Tuesday, March 27, 2007
Kent on the Founding Era History of Congress's Power to Define and Punish Offenses Against the Law of Nations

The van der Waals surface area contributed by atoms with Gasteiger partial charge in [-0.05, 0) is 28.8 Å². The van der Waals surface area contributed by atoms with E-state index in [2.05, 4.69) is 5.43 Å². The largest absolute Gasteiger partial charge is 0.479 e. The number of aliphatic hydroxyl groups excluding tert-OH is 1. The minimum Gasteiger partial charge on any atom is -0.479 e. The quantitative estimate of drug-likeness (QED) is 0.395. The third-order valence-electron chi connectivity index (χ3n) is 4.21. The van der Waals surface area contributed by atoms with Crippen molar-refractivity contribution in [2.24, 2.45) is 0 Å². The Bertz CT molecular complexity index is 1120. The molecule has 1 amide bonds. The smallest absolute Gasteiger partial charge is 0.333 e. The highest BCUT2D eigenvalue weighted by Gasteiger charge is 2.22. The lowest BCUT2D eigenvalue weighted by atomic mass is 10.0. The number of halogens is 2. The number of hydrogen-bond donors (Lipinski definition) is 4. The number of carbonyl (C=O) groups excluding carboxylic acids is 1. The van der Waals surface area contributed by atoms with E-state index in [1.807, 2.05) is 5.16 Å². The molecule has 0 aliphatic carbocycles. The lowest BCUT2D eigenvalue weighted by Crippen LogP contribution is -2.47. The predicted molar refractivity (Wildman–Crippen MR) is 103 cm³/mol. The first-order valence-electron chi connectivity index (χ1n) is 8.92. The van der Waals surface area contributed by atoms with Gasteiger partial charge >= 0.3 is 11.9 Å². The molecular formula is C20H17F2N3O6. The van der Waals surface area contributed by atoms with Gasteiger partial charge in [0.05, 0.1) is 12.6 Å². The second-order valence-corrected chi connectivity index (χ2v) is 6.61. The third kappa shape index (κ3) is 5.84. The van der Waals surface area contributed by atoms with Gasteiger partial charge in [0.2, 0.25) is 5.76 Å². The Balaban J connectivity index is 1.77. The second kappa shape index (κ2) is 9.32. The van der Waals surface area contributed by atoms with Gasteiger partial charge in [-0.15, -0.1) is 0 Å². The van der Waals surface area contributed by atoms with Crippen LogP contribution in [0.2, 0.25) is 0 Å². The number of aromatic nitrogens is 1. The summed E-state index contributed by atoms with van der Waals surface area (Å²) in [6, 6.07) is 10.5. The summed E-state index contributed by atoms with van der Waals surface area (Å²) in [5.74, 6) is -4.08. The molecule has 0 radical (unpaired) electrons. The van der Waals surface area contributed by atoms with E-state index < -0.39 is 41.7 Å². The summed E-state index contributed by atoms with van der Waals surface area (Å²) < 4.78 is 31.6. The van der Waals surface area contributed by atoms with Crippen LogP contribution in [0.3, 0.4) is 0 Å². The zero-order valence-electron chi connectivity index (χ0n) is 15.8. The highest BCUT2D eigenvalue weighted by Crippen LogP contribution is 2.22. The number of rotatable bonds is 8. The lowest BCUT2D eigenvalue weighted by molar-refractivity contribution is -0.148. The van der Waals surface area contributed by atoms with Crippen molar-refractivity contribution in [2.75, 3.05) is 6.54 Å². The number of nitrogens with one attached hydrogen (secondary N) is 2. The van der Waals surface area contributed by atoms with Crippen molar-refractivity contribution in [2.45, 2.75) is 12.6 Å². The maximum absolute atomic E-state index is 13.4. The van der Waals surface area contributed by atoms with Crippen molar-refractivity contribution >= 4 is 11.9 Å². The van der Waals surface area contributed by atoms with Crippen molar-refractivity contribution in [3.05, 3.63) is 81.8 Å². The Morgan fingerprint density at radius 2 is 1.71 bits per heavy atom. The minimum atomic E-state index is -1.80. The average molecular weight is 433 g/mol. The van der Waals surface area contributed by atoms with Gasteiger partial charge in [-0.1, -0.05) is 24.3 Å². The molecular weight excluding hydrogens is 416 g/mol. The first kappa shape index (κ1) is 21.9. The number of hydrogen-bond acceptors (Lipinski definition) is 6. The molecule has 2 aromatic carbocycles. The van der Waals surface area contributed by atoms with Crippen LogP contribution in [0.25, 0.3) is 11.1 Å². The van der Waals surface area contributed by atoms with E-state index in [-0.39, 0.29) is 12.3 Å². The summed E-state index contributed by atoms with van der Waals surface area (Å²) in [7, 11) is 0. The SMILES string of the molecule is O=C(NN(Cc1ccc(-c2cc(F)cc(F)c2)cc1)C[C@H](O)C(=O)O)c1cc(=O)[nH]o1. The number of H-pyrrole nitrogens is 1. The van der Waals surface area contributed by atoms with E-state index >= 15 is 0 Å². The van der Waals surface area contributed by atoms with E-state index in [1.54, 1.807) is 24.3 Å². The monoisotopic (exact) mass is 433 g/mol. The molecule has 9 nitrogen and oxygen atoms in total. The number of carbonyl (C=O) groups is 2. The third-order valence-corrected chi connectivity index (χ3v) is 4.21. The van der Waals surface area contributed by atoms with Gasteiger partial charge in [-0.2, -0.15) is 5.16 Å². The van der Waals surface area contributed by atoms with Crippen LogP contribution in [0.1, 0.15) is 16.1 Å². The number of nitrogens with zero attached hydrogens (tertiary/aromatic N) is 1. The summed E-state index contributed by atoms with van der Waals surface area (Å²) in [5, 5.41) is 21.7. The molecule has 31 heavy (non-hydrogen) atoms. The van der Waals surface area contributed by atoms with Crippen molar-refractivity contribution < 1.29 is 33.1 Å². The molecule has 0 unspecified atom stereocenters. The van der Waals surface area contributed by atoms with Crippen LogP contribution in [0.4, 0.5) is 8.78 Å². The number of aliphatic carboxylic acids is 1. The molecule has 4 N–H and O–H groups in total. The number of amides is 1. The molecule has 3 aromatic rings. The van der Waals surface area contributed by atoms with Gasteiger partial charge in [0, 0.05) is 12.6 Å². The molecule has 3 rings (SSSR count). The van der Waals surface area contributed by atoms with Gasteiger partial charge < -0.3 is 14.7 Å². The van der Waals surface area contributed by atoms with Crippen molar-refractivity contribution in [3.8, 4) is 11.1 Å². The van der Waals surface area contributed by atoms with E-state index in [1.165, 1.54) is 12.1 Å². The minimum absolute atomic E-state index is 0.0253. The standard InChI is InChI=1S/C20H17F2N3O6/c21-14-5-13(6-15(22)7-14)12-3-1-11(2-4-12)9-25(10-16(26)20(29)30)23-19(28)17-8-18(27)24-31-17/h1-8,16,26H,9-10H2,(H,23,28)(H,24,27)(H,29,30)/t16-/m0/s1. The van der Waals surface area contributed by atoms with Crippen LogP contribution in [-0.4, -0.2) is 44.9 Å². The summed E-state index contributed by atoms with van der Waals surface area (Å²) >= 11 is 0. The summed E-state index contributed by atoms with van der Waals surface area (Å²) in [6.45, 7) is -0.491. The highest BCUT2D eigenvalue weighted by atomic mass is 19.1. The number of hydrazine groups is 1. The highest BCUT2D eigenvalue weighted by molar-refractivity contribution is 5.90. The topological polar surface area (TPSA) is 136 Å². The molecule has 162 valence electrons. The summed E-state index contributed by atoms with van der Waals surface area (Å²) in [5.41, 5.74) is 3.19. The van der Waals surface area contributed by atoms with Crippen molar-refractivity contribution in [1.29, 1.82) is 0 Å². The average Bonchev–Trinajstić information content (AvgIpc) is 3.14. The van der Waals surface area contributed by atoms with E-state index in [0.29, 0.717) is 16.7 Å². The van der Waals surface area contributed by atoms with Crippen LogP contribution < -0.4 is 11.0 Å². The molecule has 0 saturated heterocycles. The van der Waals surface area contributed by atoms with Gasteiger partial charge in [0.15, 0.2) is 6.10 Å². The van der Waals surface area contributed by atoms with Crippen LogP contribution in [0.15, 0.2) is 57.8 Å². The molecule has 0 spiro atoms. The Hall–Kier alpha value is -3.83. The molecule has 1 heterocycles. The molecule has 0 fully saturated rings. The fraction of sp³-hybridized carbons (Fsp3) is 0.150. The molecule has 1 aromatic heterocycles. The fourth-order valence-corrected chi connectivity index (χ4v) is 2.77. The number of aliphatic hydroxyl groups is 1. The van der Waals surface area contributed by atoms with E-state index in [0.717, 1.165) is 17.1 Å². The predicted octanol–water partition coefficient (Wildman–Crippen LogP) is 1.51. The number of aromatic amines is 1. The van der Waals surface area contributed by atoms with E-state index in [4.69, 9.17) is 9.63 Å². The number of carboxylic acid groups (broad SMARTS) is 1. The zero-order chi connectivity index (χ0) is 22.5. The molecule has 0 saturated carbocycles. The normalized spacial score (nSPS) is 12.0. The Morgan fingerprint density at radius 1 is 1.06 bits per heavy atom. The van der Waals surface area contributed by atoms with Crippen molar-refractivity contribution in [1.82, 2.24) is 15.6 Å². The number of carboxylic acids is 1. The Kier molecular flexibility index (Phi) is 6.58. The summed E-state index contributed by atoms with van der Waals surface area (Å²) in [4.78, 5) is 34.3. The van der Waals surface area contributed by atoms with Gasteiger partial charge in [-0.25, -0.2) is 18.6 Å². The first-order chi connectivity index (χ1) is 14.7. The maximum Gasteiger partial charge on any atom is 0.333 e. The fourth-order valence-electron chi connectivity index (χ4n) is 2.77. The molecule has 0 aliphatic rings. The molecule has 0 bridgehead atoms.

J. Andrew Kent, Harvard, has posted a new article, forthcoming in the Texas Law Review, Congress's Under-Appreciated Power to Define and Punish Offenses Against the Law of Nations. Here's the abstract: Perhaps no Article I power of Congress is less understood than the power to “define and punish . . . Offences against the Law of Nations.” There are few scholarly works about the Clause; Congress, the Supreme Court, and the Executive Branch have seldom interpreted the Clause, and even then they have done so in a cursory and contradictory manner. Relying on textual analysis and Founding-era history and political theory to read the Clause in a different manner than previous commentators, this Article seeks to rescue the Clause from obscurity and thereby enrich current foreign affairs debates. Not only is the Clause a power to civilly or criminally regulate individuals when their conduct violates customary international law — as previous commentators have assumed — but it is also a power to punish states, both foreign and U.S. states, for violations of international law. This dual meaning of the Clause — operating on both individuals and states — results from the fact that the eighteenth-century law of nations was founded on an analogy between individuals and states. Relations between states in the international system were analogized to relations between individual people in the putative state of nature — made famous by Locke, Hobbes, Rousseau, and others—where mankind allegedly lived before entering civil society. In eighteenth-century thought, not only individuals but also states were capable of committing “offences against the law of nations.” And states, not just individuals, were liable to “punish” and be punished for such offenses. There are important implications of this dual reading of the Constitution's Law of Nations Clause for current debates about the constitutional status of international law and the Constitution's textual division of war and foreign policy powers between Congress and the President.